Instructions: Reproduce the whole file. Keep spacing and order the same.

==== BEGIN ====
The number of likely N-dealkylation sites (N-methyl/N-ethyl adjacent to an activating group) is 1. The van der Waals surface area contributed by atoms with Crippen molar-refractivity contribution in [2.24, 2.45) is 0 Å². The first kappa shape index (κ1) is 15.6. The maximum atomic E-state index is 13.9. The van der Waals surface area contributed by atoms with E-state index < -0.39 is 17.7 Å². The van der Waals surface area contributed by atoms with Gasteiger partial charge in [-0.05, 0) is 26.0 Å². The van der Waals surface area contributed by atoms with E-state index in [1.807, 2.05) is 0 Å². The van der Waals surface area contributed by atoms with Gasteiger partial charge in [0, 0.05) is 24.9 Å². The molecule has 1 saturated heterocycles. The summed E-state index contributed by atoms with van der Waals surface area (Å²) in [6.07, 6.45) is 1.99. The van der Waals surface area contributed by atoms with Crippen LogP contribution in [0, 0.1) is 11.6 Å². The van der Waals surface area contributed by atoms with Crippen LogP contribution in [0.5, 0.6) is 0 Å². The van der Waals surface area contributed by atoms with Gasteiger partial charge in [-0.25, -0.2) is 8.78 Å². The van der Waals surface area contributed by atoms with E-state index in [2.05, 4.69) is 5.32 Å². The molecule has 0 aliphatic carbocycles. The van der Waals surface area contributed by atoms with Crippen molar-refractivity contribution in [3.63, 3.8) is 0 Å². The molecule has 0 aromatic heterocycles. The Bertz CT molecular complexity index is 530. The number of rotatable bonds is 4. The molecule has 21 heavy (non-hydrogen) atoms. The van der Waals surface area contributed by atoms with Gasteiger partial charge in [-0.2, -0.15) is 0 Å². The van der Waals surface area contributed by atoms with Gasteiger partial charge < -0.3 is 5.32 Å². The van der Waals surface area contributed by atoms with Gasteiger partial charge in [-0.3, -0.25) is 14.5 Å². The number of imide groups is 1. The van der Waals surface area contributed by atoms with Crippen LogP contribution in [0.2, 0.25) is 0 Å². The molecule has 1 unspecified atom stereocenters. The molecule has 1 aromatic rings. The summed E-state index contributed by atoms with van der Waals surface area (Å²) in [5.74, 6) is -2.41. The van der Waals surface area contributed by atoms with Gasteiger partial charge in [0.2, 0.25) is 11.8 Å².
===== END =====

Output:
The number of likely N-dealkylation sites (N-methyl/N-ethyl adjacent to an activating group) is 1. The van der Waals surface area contributed by atoms with Crippen molar-refractivity contribution in [2.24, 2.45) is 0 Å². The first kappa shape index (κ1) is 15.6. The maximum atomic E-state index is 13.9. The van der Waals surface area contributed by atoms with E-state index < -0.39 is 17.7 Å². The van der Waals surface area contributed by atoms with Gasteiger partial charge in [-0.05, 0) is 26.0 Å². The van der Waals surface area contributed by atoms with E-state index in [1.807, 2.05) is 0 Å². The van der Waals surface area contributed by atoms with Gasteiger partial charge in [0, 0.05) is 24.9 Å². The molecule has 1 saturated heterocycles. The summed E-state index contributed by atoms with van der Waals surface area (Å²) in [6.07, 6.45) is 1.99. The van der Waals surface area contributed by atoms with Crippen LogP contribution in [0, 0.1) is 11.6 Å². The van der Waals surface area contributed by atoms with Crippen LogP contribution in [0.5, 0.6) is 0 Å². The van der Waals surface area contributed by atoms with Gasteiger partial charge in [-0.25, -0.2) is 8.78 Å². The van der Waals surface area contributed by atoms with E-state index in [2.05, 4.69) is 5.32 Å². The molecule has 0 aliphatic carbocycles. The van der Waals surface area contributed by atoms with Crippen molar-refractivity contribution in [3.63, 3.8) is 0 Å². The molecule has 0 aromatic heterocycles. The Bertz CT molecular complexity index is 530. The number of rotatable bonds is 4. The molecule has 21 heavy (non-hydrogen) atoms. The van der Waals surface area contributed by atoms with Gasteiger partial charge in [-0.2, -0.15) is 0 Å². The van der Waals surface area contributed by atoms with Gasteiger partial charge < -0.3 is 5.32 Å². The van der Waals surface area contributed by atoms with Gasteiger partial charge in [-0.3, -0.25) is 14.5 Å². The number of imide groups is 1. The van der Waals surface area contributed by atoms with Crippen LogP contribution in [0.2, 0.25) is 0 Å². The molecule has 1 unspecified atom stereocenters. The molecule has 1 aromatic rings. The summed E-state index contributed by atoms with van der Waals surface area (Å²) in [5.74, 6) is -2.41. The van der Waals surface area contributed by atoms with Gasteiger partial charge in [0.2, 0.25) is 11.8 Å².